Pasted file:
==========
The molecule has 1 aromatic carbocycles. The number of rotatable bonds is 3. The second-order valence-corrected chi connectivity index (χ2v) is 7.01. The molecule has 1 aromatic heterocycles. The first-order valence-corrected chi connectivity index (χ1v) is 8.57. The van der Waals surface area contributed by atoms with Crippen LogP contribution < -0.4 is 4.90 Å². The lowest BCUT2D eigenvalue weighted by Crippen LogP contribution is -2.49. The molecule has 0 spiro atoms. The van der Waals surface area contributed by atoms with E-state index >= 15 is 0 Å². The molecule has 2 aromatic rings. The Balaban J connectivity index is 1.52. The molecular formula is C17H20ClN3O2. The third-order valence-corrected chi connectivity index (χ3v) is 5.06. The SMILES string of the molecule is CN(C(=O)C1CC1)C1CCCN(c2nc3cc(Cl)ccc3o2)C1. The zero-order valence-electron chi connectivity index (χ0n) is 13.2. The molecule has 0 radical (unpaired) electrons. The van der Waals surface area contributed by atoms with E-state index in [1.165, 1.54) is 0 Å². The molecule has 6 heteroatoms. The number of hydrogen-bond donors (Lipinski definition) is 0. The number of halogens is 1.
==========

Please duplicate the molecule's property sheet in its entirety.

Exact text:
The molecule has 1 aromatic carbocycles. The number of rotatable bonds is 3. The second-order valence-corrected chi connectivity index (χ2v) is 7.01. The molecule has 1 aromatic heterocycles. The first-order valence-corrected chi connectivity index (χ1v) is 8.57. The van der Waals surface area contributed by atoms with Crippen LogP contribution < -0.4 is 4.90 Å². The lowest BCUT2D eigenvalue weighted by Crippen LogP contribution is -2.49. The molecule has 0 spiro atoms. The van der Waals surface area contributed by atoms with E-state index >= 15 is 0 Å². The molecule has 2 aromatic rings. The Balaban J connectivity index is 1.52. The molecular formula is C17H20ClN3O2. The third-order valence-corrected chi connectivity index (χ3v) is 5.06. The SMILES string of the molecule is CN(C(=O)C1CC1)C1CCCN(c2nc3cc(Cl)ccc3o2)C1. The zero-order valence-electron chi connectivity index (χ0n) is 13.2. The molecule has 0 radical (unpaired) electrons. The van der Waals surface area contributed by atoms with E-state index in [1.165, 1.54) is 0 Å². The molecule has 6 heteroatoms. The number of hydrogen-bond donors (Lipinski definition) is 0. The number of halogens is 1.